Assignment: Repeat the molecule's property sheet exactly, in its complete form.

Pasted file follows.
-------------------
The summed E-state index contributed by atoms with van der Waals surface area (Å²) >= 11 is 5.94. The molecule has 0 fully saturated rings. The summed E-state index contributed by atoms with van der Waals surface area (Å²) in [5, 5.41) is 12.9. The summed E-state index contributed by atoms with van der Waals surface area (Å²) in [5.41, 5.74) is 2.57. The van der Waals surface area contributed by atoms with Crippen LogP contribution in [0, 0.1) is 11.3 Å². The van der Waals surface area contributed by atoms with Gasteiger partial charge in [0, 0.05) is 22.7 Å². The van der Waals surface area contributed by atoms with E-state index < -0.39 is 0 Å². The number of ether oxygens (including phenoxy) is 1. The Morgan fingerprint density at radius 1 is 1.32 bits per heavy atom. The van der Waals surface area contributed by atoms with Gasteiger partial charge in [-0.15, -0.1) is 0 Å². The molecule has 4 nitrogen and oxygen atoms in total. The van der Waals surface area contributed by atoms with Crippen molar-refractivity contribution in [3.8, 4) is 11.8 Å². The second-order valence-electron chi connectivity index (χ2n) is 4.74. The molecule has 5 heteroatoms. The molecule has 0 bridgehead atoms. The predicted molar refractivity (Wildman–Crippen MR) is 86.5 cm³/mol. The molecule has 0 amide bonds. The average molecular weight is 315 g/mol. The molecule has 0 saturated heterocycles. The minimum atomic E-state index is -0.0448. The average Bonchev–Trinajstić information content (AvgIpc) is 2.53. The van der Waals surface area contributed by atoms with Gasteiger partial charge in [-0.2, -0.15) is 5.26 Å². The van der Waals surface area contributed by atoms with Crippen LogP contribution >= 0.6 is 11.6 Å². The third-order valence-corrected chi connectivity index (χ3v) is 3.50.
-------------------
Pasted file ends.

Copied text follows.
The summed E-state index contributed by atoms with van der Waals surface area (Å²) >= 11 is 5.94. The molecule has 0 fully saturated rings. The summed E-state index contributed by atoms with van der Waals surface area (Å²) in [5, 5.41) is 12.9. The summed E-state index contributed by atoms with van der Waals surface area (Å²) in [5.41, 5.74) is 2.57. The van der Waals surface area contributed by atoms with Crippen LogP contribution in [0, 0.1) is 11.3 Å². The van der Waals surface area contributed by atoms with Gasteiger partial charge in [0, 0.05) is 22.7 Å². The van der Waals surface area contributed by atoms with E-state index < -0.39 is 0 Å². The number of ether oxygens (including phenoxy) is 1. The Morgan fingerprint density at radius 1 is 1.32 bits per heavy atom. The van der Waals surface area contributed by atoms with Gasteiger partial charge in [-0.15, -0.1) is 0 Å². The molecule has 4 nitrogen and oxygen atoms in total. The van der Waals surface area contributed by atoms with Crippen molar-refractivity contribution in [3.8, 4) is 11.8 Å². The second-order valence-electron chi connectivity index (χ2n) is 4.74. The molecule has 5 heteroatoms. The molecule has 0 bridgehead atoms. The predicted molar refractivity (Wildman–Crippen MR) is 86.5 cm³/mol. The molecule has 0 amide bonds. The average molecular weight is 315 g/mol. The molecule has 0 saturated heterocycles. The minimum atomic E-state index is -0.0448. The average Bonchev–Trinajstić information content (AvgIpc) is 2.53. The van der Waals surface area contributed by atoms with Gasteiger partial charge in [-0.2, -0.15) is 5.26 Å². The van der Waals surface area contributed by atoms with Crippen LogP contribution >= 0.6 is 11.6 Å². The third-order valence-corrected chi connectivity index (χ3v) is 3.50.